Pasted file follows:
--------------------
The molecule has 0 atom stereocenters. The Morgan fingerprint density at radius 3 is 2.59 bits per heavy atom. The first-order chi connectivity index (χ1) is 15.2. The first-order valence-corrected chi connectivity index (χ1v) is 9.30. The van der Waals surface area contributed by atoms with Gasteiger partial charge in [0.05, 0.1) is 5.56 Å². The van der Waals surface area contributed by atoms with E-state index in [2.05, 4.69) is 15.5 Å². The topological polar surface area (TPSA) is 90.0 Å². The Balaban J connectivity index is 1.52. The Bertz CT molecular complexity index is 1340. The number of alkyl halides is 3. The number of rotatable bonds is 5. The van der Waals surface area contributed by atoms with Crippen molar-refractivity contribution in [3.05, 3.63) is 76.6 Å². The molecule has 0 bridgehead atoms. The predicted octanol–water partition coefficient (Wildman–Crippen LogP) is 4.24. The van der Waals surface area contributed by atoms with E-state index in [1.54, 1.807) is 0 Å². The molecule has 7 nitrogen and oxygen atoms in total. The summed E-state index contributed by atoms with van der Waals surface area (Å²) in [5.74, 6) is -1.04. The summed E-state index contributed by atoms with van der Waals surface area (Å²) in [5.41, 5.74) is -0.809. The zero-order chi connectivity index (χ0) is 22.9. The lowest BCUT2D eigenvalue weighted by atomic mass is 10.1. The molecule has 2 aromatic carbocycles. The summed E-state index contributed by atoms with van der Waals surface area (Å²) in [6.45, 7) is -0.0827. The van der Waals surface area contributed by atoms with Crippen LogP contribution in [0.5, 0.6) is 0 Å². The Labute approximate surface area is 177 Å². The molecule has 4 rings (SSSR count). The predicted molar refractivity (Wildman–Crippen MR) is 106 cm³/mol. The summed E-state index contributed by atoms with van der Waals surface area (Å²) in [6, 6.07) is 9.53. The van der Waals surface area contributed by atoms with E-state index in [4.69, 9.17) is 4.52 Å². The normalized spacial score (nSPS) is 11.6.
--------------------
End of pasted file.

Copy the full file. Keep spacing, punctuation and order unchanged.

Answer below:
The molecule has 0 atom stereocenters. The Morgan fingerprint density at radius 3 is 2.59 bits per heavy atom. The first-order chi connectivity index (χ1) is 15.2. The first-order valence-corrected chi connectivity index (χ1v) is 9.30. The van der Waals surface area contributed by atoms with Gasteiger partial charge in [0.05, 0.1) is 5.56 Å². The van der Waals surface area contributed by atoms with E-state index in [2.05, 4.69) is 15.5 Å². The topological polar surface area (TPSA) is 90.0 Å². The Balaban J connectivity index is 1.52. The Bertz CT molecular complexity index is 1340. The number of alkyl halides is 3. The number of rotatable bonds is 5. The van der Waals surface area contributed by atoms with Crippen molar-refractivity contribution in [3.05, 3.63) is 76.6 Å². The molecule has 0 bridgehead atoms. The predicted octanol–water partition coefficient (Wildman–Crippen LogP) is 4.24. The van der Waals surface area contributed by atoms with E-state index in [1.54, 1.807) is 0 Å². The molecule has 7 nitrogen and oxygen atoms in total. The summed E-state index contributed by atoms with van der Waals surface area (Å²) in [5.74, 6) is -1.04. The summed E-state index contributed by atoms with van der Waals surface area (Å²) in [5.41, 5.74) is -0.809. The zero-order chi connectivity index (χ0) is 22.9. The lowest BCUT2D eigenvalue weighted by atomic mass is 10.1. The molecule has 2 aromatic carbocycles. The summed E-state index contributed by atoms with van der Waals surface area (Å²) in [6.45, 7) is -0.0827. The van der Waals surface area contributed by atoms with Crippen LogP contribution in [0.5, 0.6) is 0 Å². The Labute approximate surface area is 177 Å². The molecule has 4 rings (SSSR count). The predicted molar refractivity (Wildman–Crippen MR) is 106 cm³/mol. The summed E-state index contributed by atoms with van der Waals surface area (Å²) in [6, 6.07) is 9.53. The van der Waals surface area contributed by atoms with E-state index in [4.69, 9.17) is 4.52 Å². The normalized spacial score (nSPS) is 11.6.